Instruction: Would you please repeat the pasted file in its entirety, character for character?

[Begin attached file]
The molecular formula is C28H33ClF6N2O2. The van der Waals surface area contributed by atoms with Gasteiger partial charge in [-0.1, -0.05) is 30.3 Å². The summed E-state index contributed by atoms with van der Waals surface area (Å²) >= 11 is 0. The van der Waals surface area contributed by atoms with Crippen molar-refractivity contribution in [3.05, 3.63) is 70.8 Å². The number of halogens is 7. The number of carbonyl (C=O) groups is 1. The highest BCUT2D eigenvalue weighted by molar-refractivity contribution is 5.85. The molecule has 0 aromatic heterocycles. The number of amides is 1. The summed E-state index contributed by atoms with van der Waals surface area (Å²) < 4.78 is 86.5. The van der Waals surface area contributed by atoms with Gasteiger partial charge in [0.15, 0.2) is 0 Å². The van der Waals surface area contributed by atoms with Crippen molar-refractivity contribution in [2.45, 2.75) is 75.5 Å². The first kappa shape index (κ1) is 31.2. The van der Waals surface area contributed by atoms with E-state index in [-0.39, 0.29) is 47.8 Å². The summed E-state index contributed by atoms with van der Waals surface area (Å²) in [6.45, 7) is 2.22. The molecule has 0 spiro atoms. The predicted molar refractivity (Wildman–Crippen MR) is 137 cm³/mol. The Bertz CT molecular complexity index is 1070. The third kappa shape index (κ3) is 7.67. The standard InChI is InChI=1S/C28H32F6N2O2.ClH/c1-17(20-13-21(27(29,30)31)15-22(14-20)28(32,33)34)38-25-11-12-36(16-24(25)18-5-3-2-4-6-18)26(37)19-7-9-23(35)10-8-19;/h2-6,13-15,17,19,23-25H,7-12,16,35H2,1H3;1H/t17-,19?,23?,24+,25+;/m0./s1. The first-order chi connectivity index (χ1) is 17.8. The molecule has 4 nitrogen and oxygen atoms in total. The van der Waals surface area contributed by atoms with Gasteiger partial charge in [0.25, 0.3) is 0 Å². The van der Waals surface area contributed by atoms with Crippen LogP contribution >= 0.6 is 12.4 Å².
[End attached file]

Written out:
The molecular formula is C28H33ClF6N2O2. The van der Waals surface area contributed by atoms with Gasteiger partial charge in [-0.1, -0.05) is 30.3 Å². The summed E-state index contributed by atoms with van der Waals surface area (Å²) >= 11 is 0. The van der Waals surface area contributed by atoms with Crippen molar-refractivity contribution in [3.05, 3.63) is 70.8 Å². The number of halogens is 7. The number of carbonyl (C=O) groups is 1. The highest BCUT2D eigenvalue weighted by molar-refractivity contribution is 5.85. The molecule has 0 aromatic heterocycles. The number of amides is 1. The summed E-state index contributed by atoms with van der Waals surface area (Å²) < 4.78 is 86.5. The van der Waals surface area contributed by atoms with Gasteiger partial charge in [0.15, 0.2) is 0 Å². The van der Waals surface area contributed by atoms with Crippen molar-refractivity contribution in [2.45, 2.75) is 75.5 Å². The first kappa shape index (κ1) is 31.2. The van der Waals surface area contributed by atoms with E-state index in [-0.39, 0.29) is 47.8 Å². The summed E-state index contributed by atoms with van der Waals surface area (Å²) in [6.45, 7) is 2.22. The molecule has 0 spiro atoms. The predicted molar refractivity (Wildman–Crippen MR) is 137 cm³/mol. The Bertz CT molecular complexity index is 1070. The third kappa shape index (κ3) is 7.67. The standard InChI is InChI=1S/C28H32F6N2O2.ClH/c1-17(20-13-21(27(29,30)31)15-22(14-20)28(32,33)34)38-25-11-12-36(16-24(25)18-5-3-2-4-6-18)26(37)19-7-9-23(35)10-8-19;/h2-6,13-15,17,19,23-25H,7-12,16,35H2,1H3;1H/t17-,19?,23?,24+,25+;/m0./s1. The first-order chi connectivity index (χ1) is 17.8. The molecule has 4 nitrogen and oxygen atoms in total. The van der Waals surface area contributed by atoms with Gasteiger partial charge in [0.25, 0.3) is 0 Å². The van der Waals surface area contributed by atoms with Crippen LogP contribution >= 0.6 is 12.4 Å².